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Convicted beer bribery judge seeks new trial

It took a jury about 30 minutes to convict former Wayne County Superior Court Judge Arnold Jones of bribing a federal agent with beer and cash. Now, Jones is pushing for a new trial based on his assertions that his trial judge made a disparaging remark about his lead attorney and prevented him from questioning a key witness about his motives.

Meanwhile, assistant U.S. attorney William Gilmore contends that Jones and the four attorneys on his defense team are trying to “undermine his conviction” and attempting to “blame the court for many of his own prior concessions and failed trial strategies.”

Jones was convicted in October of bribing federal task force agent Matthew Miller with the offer of two cases of Bud Light and, later, $100 cash in exchange for text messages that Jones’ wife exchanged with an out-of-state colleague. Jones believed his now-estranged wife was having an affair, according to his attorneys.

The government had a mound of evidence against Jones, including secretly recorded video and audio of him talking with Miller, who became an informant, about obtaining the private records from Verizon. Miller would’ve had to lie about having probable cause to obtain a warrant from a federal magistrate to get the records. Another video showed Jones descending the courthouse steps in his black robe to retrieve a CD from Miller that was supposed to contain the text messages.

Jones argues in his motion for a retrial that he should have been able to tell jurors that he had suppressed warrants in some of Miller’s cases and also that Miller had been the subject of “numerous internal affairs complaints for serious mistreatment of citizens” and was facing a federal civil rights lawsuit.

Jones also asserts that he was deprived of his right to challenge whether Miller was a public official – a key element of two of the three charges that Jones faced: bribery of a public official and paying gratuity to a public official.

Finally, Jones alleges in his motion that a new trial is required because Senior U.S. District Judge James Fox “made an outright comment on the court’s perception of the untrustworthiness of [his] lead lawyer,” Joseph Cheshire of Cheshire Parker Schneider & Bryan in Raleigh, during a bench conversation that was loud enough for the jury to hear.

Fox allegedly said he “did not trust counsel for Mr. Jones” based on Cheshire’s role in a 4th U.S. Circuit Court of Appeals case that reversed one of Fox’s orders in 1994, according to Jones. He and his defense team moved to have Fox recused from presiding over his trial and asked for a mistrial, but the motion was denied.

Jones and his attorneys assert that Fox’s comment about Cheshire during the trial “suggested to the jury that it should consider the government lawyers more reliable, credible, and trustworthy than counsel for defendant.”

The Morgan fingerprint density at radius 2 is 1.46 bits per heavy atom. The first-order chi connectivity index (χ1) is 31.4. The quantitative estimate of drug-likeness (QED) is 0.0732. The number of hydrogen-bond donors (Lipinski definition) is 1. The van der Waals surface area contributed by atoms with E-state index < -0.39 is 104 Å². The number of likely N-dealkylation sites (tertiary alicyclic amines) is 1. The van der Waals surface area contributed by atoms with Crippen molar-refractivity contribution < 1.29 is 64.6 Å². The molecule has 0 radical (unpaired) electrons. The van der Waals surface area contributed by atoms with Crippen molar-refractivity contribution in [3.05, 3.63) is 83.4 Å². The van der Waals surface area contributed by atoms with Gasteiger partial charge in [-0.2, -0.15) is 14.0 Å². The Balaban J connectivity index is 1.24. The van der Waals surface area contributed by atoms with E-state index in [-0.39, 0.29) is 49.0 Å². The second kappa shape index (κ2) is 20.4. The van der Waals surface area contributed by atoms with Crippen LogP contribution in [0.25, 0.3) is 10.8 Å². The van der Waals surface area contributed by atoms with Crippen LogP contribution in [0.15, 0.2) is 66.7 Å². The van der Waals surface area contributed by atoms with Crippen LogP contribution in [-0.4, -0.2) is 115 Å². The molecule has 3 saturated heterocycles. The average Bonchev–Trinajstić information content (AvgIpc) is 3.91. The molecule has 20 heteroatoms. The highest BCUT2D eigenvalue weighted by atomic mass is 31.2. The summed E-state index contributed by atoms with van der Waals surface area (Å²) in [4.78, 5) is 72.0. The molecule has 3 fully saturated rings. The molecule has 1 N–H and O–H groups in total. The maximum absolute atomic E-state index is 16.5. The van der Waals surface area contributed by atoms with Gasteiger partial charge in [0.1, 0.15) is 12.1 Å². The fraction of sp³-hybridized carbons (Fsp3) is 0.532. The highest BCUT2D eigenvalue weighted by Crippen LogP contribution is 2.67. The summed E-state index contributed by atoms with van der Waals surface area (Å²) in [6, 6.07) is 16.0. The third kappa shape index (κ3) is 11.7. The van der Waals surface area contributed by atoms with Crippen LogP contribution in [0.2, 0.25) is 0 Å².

While Fox told the jury to disregard the statement, Jones argues that Fox’s instruction “did not address the lack of trust and corresponding favoritism the court expressed, but instead indicated that defense counsel had violate some rule of evidence or procedure – thereby compounding the prejudice of the argument.”

Attempts to speak with Jones’ attorneys were unsuccessful.

In response to Jones’ motion, Gilmore, the federal prosecutor, wrote that Jones was “convicted on the basis of his own words and actions captured on two videotapes.” He also contended that Jones was attempting to “rewrite history,” asserting that Jones and his attorneys told the court prior to trial that they did not intend to admit evidence suggesting the existence of bad blood between Miller and Jones.

Gilmore added that Fox had issued a pretrial order that addressed the issue and did not bar Jones from inquiring about possible bias arising from Jones’ suppression of a warrant in two of Miller’s cases. But Jones failed to introduce that evidence or pursue that line of questioning at trial, according to Gilmore.

He also contends that Jones was not prohibited from challenging whether Miller was a public official, asserting that prosecutors never argued that the matter was a question of law that should be decided by the court.

“Instead, the government actively urged the court to leave the question of [Miller’s] public official status to the jury, as a question of fact,” Gilmore wrote. He said Fox’s order limited Jones from arguing that Miller could not be a public official because he was designated as a “confidential human source,” but left it to the jury to determine if he was a public official while serving as a federal task force officer.

As for Fox’s statement about Cheshire, Gilmore essentially argued that the remark was inconsequential, noting that Jones could only speculate that the comment had influenced the jury.

Gilmore also said Jones had failed to argue that Fox “manifested any bias against the defendant in particular, or that the court made any other inappropriate comment [at] any other point in the totality of the week-long proceeding.”

While Jones managed to win the primary election following his arrest in the bribery case, he was voted out of office during the Nov. 8 election, losing to challenger Will Bland. He took a leave of absence from the bench in the wake of his arrest and also stepped down as head of the North Carolina Innocence Inquiry Commission.

Jones’ attorneys had suggested at trial that he was targeted because of his work on the commission, which investigates innocence claims and has the power to exonerate convicted felons.

If the jury’s verdict stands, Jones will face a maximum of 20 years in prison on his corruption conviction. He bribery conviction carries a 15-year maximum and the max for paying gratuities to a public official is two years. His sentencing is slated for Jan. 23.

Follow Phillip Bantz on Twitter @SCLWBantz

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